From now until Peace in an Age of Metal and Men comes out on June 7, I am writing a series of posts on writing, science fiction, and the creative process.
Being Judged by a Cover
I’m not going to start this post by saying anything about judging a book by its cover. Goddamnit I just did. I’m not sorry.
Author-published books live in a world without filters. Flaming trash heaps get lumped next to spun gold, next to racist atrocities, next to, um, books. These are dangerous waters in which to wade. Readers who dare enter, I believe, tend to fall into two categories:
- Readers who are able to put down an unsatisfying book for whatever reason. Whether that is crappy cover art, poor editing, or unengaging characters. These readers avoid crippling insanity by allowing themselves to be judgmental and decisive. They say, “Nope,” the minute a book displeases them for any reason.
- The author’s Mom. (and maybe close friends and relatives)
The trick to a strong showing for author-pubbed books is understanding that the second category is really not all that big. Look, your mom might buy a copy, but it’s unlikely she’ll buy two. And really, if you’re any decent sort of human being you ought to be giving her a copy for free. I mean, c’mon.
That means it’s best to spend your time and money catering to the first category.
It doesn’t matter whether or not the cover is a valid reason to toss out a book. It’s the first thing a reader sees when he looks at dozens of books on the shelf. Do you expect them to pick up and read the first chapter of every single book they lay their grubby little hands on? Doing so might be a strong symptom of some kind of neurosis.
“Barnes and Noble closed three hours ago and you’re still only halfway through the vampire romance shelf.”
“I have to read the first chapter!”
“You have a problem, sir.”
It’s much better to just admit that there’s no reason to read a book that doesn’t have a gun, a sword, or a horse on the cover. There just isn’t.
Commissioning A Cover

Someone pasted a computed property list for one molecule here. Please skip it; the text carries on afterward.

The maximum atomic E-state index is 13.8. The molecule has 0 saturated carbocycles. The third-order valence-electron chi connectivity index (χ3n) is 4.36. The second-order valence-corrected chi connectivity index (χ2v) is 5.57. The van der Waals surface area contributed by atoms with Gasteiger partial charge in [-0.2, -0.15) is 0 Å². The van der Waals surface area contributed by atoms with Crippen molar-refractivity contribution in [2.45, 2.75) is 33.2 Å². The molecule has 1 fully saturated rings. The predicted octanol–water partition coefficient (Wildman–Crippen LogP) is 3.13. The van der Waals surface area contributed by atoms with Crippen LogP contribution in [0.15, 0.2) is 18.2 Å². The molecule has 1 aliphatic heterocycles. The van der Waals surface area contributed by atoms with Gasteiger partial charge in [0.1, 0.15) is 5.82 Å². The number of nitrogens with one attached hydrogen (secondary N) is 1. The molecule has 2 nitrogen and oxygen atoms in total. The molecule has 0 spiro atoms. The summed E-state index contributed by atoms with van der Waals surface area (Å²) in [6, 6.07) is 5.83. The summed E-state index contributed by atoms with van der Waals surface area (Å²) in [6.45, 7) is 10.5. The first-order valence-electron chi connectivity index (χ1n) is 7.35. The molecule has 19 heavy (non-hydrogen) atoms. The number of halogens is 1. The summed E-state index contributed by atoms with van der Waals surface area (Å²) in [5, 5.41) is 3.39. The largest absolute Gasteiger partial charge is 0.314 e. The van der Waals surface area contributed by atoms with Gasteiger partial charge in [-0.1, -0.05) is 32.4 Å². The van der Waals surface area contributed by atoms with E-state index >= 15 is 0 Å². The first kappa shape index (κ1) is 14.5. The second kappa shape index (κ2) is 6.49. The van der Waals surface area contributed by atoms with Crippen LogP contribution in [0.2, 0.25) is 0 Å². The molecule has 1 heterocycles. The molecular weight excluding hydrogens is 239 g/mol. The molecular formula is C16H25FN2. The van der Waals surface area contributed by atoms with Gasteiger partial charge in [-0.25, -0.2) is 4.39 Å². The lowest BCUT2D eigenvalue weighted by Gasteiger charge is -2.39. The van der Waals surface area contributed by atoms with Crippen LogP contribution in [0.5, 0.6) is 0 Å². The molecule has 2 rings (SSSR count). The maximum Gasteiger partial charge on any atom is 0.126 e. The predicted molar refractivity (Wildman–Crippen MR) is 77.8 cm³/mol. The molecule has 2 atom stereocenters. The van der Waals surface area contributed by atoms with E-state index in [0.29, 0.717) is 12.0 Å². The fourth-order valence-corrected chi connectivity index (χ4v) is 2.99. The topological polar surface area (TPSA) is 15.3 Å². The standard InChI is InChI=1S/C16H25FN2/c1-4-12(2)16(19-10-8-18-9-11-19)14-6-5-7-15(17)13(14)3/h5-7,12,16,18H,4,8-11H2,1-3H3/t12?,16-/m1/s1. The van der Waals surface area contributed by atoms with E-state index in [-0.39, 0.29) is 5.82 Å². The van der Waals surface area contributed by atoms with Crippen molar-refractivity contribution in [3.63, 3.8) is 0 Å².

I had the cover to Justice in an Age of Metal and Men redone. Now, it matches the cover for Peace in an Age of Metal and Men and it’ll one day match the cover for Honor in an Age of Metal and Men. I love the new cover and it wasn’t hard to get.
Commissioning art can be a tricky thing, though. I used Deranged Doctor Design for my covers and it went very smoothly, but there are other ways to go. The deranged doctor (PHD?) has a gigantic form that the author fills out, including any ideas, themes, or requirements. They want to know what the book is about and what genre it fits in. It’s important to think:
- Who is my audience?
- What genre or genre mashup am I going for?
- What icons or symbols should be present?
For my book, I wanted to be absolutely sure that the potential reader knew they were pinging up science fiction. On top of that, the idea that it was western-themed was critical. Flying cars were optional, but I hoped it would be included.
The first image they sent me was great, but I asked for some changes. It mostly amounted to, “More sci-fi, please.” They were able to accommodate that very quickly. For the covers that the deranged doctor came back with, we decided that the top half would would use imagery unique to the book. In Justice, we visit a futuristic Austin. In Peace, we visit a small town. So, those were easy.
Overall, it’s a pretty painless process, and wasn’t terribly expensive. Will it sell me a lot more books? Maybe. Either way, it makes me feel pretty cool carrying around a book with fancy cover art. And that’s what’s really important, right?